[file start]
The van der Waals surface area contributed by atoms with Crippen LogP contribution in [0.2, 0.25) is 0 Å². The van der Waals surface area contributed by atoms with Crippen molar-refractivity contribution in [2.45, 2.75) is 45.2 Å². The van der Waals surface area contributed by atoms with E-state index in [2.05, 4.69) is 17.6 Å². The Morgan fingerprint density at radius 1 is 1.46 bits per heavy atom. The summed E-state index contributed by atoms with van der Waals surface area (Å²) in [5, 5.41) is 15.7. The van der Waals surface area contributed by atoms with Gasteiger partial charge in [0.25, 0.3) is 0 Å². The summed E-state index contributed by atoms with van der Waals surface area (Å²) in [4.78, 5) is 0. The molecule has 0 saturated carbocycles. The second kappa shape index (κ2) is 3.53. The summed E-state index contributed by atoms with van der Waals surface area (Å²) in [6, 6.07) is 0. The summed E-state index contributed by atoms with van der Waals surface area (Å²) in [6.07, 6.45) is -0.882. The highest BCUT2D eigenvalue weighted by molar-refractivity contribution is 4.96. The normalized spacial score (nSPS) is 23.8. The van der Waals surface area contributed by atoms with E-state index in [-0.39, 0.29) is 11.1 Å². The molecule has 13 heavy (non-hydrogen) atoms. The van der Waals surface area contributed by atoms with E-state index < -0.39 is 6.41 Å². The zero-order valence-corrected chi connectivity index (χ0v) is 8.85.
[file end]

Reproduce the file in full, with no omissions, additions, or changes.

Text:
The van der Waals surface area contributed by atoms with Crippen LogP contribution in [0.2, 0.25) is 0 Å². The van der Waals surface area contributed by atoms with Crippen molar-refractivity contribution in [2.45, 2.75) is 45.2 Å². The van der Waals surface area contributed by atoms with E-state index in [2.05, 4.69) is 17.6 Å². The Morgan fingerprint density at radius 1 is 1.46 bits per heavy atom. The summed E-state index contributed by atoms with van der Waals surface area (Å²) in [5, 5.41) is 15.7. The van der Waals surface area contributed by atoms with Gasteiger partial charge in [0.25, 0.3) is 0 Å². The summed E-state index contributed by atoms with van der Waals surface area (Å²) in [4.78, 5) is 0. The molecule has 0 saturated carbocycles. The second kappa shape index (κ2) is 3.53. The summed E-state index contributed by atoms with van der Waals surface area (Å²) in [6, 6.07) is 0. The summed E-state index contributed by atoms with van der Waals surface area (Å²) in [6.07, 6.45) is -0.882. The highest BCUT2D eigenvalue weighted by molar-refractivity contribution is 4.96. The normalized spacial score (nSPS) is 23.8. The van der Waals surface area contributed by atoms with E-state index in [-0.39, 0.29) is 11.1 Å². The molecule has 13 heavy (non-hydrogen) atoms. The van der Waals surface area contributed by atoms with E-state index < -0.39 is 6.41 Å². The zero-order valence-corrected chi connectivity index (χ0v) is 8.85.